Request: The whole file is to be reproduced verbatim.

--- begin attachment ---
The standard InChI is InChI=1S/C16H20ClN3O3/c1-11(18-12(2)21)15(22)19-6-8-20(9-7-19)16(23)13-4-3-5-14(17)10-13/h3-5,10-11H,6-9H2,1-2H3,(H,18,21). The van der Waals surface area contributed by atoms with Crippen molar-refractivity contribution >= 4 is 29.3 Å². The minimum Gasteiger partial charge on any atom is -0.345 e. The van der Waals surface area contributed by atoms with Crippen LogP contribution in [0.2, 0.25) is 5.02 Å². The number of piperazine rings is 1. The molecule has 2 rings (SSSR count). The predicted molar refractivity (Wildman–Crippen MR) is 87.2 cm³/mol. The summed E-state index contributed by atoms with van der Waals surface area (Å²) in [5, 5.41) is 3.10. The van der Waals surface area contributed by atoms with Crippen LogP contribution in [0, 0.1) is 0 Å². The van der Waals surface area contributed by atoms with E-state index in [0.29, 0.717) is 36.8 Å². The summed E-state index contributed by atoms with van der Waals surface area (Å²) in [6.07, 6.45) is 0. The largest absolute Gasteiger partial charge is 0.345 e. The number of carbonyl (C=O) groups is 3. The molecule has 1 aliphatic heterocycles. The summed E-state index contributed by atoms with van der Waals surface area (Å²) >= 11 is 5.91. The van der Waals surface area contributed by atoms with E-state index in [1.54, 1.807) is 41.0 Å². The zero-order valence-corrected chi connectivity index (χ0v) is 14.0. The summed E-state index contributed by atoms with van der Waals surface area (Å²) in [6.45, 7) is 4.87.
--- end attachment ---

The standard InChI is InChI=1S/C16H20ClN3O3/c1-11(18-12(2)21)15(22)19-6-8-20(9-7-19)16(23)13-4-3-5-14(17)10-13/h3-5,10-11H,6-9H2,1-2H3,(H,18,21). The van der Waals surface area contributed by atoms with Crippen molar-refractivity contribution >= 4 is 29.3 Å². The minimum Gasteiger partial charge on any atom is -0.345 e. The van der Waals surface area contributed by atoms with Crippen LogP contribution in [0.2, 0.25) is 5.02 Å². The number of piperazine rings is 1. The molecule has 2 rings (SSSR count). The predicted molar refractivity (Wildman–Crippen MR) is 87.2 cm³/mol. The summed E-state index contributed by atoms with van der Waals surface area (Å²) in [5, 5.41) is 3.10. The van der Waals surface area contributed by atoms with Crippen LogP contribution in [0, 0.1) is 0 Å². The van der Waals surface area contributed by atoms with E-state index in [0.29, 0.717) is 36.8 Å². The summed E-state index contributed by atoms with van der Waals surface area (Å²) in [6.07, 6.45) is 0. The largest absolute Gasteiger partial charge is 0.345 e. The number of carbonyl (C=O) groups is 3. The molecule has 1 aliphatic heterocycles. The summed E-state index contributed by atoms with van der Waals surface area (Å²) >= 11 is 5.91. The van der Waals surface area contributed by atoms with E-state index in [1.54, 1.807) is 41.0 Å². The zero-order valence-corrected chi connectivity index (χ0v) is 14.0. The summed E-state index contributed by atoms with van der Waals surface area (Å²) in [6.45, 7) is 4.87.